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Thursday, 12 October 1972
Page: 1521

Senator O'BYRNE (Tasmania) - The Commonwealth Electoral Bill which has been introduced by the Leader of the Opposition in the Senate (Senator Murphy) is designed to amend the present electoral law and to do quite a simple thing, and that is to adapt ourselves to the needs of present day reality. This measure proposes to give to 18-year-olds the right to enrol and vote in State and Federal elections. Some of the States have already agreed that this is a reasonable status for 18-year-olds. Some have not yet got around to legislating along these lines. But the High Court decision highlights the responsibility of Parliament to make a decision in this matter. The High Court expressed the view that it was not its prerogative to interpret the Constitution but that the Parliament, being the supreme body in a democracy, should grasp this problem and deal with it. So it is the Government's responsibility. We have such a measure before us today on which we can do just that.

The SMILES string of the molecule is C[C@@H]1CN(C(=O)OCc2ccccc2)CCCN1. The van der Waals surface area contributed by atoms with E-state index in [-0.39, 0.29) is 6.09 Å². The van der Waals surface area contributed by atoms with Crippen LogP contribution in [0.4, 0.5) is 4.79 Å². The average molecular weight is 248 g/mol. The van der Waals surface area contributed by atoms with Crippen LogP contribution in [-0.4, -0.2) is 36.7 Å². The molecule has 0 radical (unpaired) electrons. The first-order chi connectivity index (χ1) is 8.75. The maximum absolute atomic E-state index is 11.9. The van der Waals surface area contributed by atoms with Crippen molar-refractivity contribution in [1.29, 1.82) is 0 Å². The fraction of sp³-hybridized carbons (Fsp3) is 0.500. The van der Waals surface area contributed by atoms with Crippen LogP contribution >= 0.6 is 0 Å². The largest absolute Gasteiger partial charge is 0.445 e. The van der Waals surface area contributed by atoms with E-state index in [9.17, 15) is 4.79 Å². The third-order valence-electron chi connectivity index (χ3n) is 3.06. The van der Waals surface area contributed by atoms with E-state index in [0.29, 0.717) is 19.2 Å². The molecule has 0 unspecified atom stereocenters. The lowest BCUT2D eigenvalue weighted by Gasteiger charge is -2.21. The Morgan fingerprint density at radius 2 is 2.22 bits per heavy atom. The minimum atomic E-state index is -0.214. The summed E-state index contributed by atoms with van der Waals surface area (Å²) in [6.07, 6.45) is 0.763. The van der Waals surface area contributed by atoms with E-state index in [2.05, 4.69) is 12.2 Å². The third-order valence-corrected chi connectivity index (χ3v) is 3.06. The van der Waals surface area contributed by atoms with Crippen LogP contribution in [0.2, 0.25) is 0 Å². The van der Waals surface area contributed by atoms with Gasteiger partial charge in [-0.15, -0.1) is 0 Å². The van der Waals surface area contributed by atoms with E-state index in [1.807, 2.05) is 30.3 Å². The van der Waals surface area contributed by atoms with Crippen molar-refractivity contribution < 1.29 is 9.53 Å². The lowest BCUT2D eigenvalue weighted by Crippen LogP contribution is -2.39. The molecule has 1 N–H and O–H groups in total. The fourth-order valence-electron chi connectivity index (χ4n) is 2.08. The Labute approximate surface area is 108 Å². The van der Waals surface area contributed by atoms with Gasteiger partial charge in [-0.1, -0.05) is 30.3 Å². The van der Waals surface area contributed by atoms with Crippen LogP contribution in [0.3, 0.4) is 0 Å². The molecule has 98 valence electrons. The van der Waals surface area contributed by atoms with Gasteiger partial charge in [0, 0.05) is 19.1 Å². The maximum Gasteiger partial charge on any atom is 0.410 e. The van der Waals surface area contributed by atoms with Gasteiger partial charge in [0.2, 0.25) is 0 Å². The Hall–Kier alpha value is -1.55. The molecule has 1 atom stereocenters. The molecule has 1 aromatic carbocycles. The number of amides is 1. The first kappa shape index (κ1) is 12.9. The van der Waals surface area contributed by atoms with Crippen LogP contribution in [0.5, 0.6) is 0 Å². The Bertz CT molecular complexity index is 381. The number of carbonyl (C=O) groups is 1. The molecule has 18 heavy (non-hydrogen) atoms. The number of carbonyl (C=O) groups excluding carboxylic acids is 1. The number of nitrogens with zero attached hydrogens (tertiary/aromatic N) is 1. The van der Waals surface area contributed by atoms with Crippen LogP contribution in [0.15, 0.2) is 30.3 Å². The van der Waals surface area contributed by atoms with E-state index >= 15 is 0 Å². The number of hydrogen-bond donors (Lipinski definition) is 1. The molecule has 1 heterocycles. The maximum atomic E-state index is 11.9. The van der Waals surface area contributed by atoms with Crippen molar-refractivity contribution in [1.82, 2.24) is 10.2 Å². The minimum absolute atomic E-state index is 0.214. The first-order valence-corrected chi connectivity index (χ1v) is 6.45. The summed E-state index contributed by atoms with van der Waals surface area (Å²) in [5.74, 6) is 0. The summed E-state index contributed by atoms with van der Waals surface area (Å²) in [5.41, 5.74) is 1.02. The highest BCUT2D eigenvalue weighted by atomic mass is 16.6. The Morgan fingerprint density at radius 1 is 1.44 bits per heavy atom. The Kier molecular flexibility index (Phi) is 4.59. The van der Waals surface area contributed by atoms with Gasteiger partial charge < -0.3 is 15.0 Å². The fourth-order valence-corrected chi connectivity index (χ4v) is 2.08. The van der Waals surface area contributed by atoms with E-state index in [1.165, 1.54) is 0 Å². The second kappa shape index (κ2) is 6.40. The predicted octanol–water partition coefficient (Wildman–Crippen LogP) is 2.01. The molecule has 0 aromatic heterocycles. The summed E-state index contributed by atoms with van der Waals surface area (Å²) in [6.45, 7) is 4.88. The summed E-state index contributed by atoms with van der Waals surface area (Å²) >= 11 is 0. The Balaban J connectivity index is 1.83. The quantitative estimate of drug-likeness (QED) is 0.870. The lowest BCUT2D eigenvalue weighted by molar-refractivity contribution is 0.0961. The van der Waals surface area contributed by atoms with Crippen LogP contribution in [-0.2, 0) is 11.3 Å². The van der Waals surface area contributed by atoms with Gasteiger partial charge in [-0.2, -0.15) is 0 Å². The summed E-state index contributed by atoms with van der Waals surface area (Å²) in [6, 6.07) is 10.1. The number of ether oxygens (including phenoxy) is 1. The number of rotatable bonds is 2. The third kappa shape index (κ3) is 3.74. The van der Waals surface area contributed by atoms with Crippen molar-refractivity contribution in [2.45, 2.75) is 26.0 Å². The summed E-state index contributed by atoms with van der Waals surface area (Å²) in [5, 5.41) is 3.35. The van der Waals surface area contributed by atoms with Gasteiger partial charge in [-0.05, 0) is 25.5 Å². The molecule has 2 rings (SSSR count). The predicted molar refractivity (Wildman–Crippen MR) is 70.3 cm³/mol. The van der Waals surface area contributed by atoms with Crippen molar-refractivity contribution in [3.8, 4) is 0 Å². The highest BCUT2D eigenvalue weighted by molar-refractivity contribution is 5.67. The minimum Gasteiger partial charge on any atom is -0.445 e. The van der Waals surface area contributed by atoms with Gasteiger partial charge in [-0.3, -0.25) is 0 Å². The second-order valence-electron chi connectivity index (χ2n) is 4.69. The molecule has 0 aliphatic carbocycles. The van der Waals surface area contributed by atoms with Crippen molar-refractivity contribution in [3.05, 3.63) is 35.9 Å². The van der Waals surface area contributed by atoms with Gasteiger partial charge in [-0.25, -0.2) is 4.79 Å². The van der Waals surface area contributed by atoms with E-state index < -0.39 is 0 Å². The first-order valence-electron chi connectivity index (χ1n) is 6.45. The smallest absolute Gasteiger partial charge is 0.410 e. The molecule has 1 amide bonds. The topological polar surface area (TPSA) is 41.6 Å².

Senator Sim,with great sincerity, declared himself to be in favour of the principle inherent in this Bill and then proceeded to adopt a pragmatic approach and draw a dividing line between the principle involved the politics. I think it is a great pity that this issue has been made a matter of politics when it goes deeper than that. The issue itself is of less concern to honourable senators than it is to the 18- year-olds who, in their own way and doing their own thing, believe that they are responsible enough to be able to participate in the affairs of the nation. Senator Sim said that he wanted to it quite clear that he has publicly declared his support for the right of 18-year-olds to the vote. What is the difference between declaring publicly and declaring in this forum in which he represents the public? Why can he not declare himself now? Senator Sim pointed out that he has loyalty to his own Party in Western Australia. It has supported this proposition and it has sent him to this Parliament to represent it.